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What Ought I to Do?: Morality in Kant and Levinas

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Overview

Is it possible to apply a theoretical approach to ethics? The French philosopher Catherine Chalier addresses this question with an unusual combination of traditional ethics and continental philosophy. In a powerful argument for the necessity of moral reflection, Chalier counters the notion that morality can be derived from theoretical knowledge. Chalier analyzes the positions of two great moral philosophers, Kant and Levinas. While both are critical of an ethics founded on knowledge, their criticisms spring from distinctly different points of view. Chalier reexamines their conclusions, pitting Levinas against (and with) Kant, to interrogate the very foundations of moral philosophy and moral imperatives. She provides a clear, systematic comparison of their positions on essential ideas such as free will, happiness, freedom, and evil. Although based on a close and elegant presentation of Kant and Levinas, Chalier's book serves as a context for the development of the author's own reflections on the question "What am I supposed to do?" and its continued importance for contemporary philosophy.
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Editorial Reviews

From the Publisher
"Chalier's reflection on a possible dialogue between these figures in illuminating for moral philosophy in general, and for an understanding of Levinasian ethics in particular."—Brigitt Sassen, McMaster University, Philosophy in Review, 2003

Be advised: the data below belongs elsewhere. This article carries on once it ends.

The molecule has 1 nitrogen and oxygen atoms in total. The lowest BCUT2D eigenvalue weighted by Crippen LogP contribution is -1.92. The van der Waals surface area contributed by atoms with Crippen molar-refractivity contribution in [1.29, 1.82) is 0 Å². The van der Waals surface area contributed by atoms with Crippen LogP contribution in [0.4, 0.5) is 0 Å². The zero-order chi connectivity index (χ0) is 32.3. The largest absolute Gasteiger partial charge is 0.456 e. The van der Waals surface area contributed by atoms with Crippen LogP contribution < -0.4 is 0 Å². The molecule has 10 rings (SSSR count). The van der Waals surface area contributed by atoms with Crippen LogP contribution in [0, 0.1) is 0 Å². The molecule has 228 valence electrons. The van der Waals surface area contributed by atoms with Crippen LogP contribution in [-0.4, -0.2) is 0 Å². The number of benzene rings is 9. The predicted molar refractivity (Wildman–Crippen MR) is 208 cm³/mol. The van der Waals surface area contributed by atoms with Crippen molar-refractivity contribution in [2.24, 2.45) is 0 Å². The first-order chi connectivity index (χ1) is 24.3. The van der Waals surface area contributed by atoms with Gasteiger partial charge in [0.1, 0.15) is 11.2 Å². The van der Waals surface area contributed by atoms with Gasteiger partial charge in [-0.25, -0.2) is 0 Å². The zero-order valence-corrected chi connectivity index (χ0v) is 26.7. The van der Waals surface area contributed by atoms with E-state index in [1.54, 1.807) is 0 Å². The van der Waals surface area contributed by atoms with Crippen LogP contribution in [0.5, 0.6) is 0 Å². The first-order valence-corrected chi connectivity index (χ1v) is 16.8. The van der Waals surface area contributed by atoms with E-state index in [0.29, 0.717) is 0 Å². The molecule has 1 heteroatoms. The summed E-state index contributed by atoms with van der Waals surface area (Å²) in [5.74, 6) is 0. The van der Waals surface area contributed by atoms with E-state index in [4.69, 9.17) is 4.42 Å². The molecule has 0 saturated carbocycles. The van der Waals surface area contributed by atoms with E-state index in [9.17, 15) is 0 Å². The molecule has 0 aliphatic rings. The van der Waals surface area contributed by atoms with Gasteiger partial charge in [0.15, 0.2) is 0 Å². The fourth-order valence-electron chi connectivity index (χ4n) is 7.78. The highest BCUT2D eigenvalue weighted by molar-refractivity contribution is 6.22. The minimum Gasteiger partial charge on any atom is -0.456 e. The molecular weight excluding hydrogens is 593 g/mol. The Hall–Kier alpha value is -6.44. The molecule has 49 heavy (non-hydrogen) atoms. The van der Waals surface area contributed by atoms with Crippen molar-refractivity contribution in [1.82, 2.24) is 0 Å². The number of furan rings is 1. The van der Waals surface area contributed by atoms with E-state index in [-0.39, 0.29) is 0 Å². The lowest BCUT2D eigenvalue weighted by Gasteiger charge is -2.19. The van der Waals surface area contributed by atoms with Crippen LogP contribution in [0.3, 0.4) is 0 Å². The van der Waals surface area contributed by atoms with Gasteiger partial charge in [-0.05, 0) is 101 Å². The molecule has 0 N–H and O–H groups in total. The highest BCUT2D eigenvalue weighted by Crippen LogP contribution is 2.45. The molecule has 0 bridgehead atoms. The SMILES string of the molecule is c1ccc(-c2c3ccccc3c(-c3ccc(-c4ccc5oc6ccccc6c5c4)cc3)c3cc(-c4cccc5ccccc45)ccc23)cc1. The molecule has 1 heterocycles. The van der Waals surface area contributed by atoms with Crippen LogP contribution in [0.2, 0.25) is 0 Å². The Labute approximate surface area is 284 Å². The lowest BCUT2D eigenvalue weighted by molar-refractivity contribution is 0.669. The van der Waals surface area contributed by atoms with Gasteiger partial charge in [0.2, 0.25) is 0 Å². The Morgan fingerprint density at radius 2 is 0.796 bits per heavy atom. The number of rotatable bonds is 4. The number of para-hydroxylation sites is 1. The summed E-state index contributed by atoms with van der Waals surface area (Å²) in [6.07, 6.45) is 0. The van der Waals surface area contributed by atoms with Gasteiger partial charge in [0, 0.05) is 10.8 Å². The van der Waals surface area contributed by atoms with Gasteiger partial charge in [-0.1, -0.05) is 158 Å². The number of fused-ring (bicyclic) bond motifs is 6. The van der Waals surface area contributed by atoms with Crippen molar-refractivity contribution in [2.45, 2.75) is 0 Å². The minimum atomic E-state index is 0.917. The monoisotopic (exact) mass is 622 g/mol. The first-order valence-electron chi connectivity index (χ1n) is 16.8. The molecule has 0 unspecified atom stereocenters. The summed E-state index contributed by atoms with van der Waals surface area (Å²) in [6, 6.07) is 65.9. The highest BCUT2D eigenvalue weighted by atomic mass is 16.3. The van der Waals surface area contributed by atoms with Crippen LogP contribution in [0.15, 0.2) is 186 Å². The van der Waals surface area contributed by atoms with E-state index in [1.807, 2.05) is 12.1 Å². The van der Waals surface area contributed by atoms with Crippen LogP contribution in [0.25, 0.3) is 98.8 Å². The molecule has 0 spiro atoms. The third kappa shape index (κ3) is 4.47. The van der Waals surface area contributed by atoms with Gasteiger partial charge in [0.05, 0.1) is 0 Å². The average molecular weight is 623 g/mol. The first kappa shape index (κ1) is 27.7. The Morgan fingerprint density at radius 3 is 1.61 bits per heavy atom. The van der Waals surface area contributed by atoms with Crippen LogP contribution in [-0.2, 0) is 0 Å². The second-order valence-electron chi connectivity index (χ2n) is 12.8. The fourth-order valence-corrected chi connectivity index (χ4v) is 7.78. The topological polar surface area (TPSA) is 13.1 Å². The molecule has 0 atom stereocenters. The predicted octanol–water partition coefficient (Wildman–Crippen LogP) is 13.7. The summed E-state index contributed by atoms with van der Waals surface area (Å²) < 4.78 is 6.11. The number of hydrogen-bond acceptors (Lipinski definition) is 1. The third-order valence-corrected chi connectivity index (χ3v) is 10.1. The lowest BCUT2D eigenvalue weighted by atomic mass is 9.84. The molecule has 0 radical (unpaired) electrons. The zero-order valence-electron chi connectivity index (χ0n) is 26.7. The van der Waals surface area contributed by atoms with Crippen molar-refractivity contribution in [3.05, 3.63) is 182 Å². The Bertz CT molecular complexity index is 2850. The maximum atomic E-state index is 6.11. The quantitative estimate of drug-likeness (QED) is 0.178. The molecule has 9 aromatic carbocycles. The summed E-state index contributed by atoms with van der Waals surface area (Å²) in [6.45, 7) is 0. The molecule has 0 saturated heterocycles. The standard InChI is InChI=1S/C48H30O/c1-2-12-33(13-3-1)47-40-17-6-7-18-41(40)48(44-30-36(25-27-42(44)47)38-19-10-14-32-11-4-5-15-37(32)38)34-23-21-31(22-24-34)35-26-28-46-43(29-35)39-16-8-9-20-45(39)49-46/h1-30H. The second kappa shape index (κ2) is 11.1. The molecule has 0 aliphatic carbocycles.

"Chalier's accounts of Levinas's views draw on extensive knowledge of his works as a whole and are often exciting in scope and detail. . . . If you have wondered whether Levinas is a Kantian, you will find Chalier's knowledgeable book helpful for reflection on the question."—Deborah Achtenberg, University of Nevada Reno, Review of Metaphysics

" Whereas most introductions to Levinas's thought take the reader by way of the history of twentieth century European philosophy, Catherine Chalier here succeeds in laying out Levinas's ethical philosophy by reference to Kant. What Ought I to Do? succeeds in making Levinasian ethics accessible to the broader philosophical community."—Robert Bernasconi, The University of Memphis

"Kant is the figure in the western philosophical tradition that Levinas most resembles, yet there are important differences between them, most notably on the issue of autonomy versus heteronomy. Hitherto the relation between Levinas and Kant has not been clearly understood. It is the great virtue of Catherine Chalier's impressive book that these differences and similarities can be brought together in a clear presentation that shows how Levinas and Kant can complement each other in building a powerful moral vision."—Simon Critchley, University of Essex

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Product Details

  • ISBN-13: 9780801437090
  • Publisher: Cornell University Press
  • Publication date: 4/28/2002
  • Pages: 208

Table of Contents

Introduction 1
1 The Critique of Intellectualism 9
2 Good Will and the Face 25
3 Good Precedes Evil 42
4 Autonomy and Heteronomy 60
5 Sensibility and Reason 85
6 Intelligible Character and Anarchy 110
7 The Question of Happiness 132
8 Ethics and Religion 153
Notes 177
Index 191
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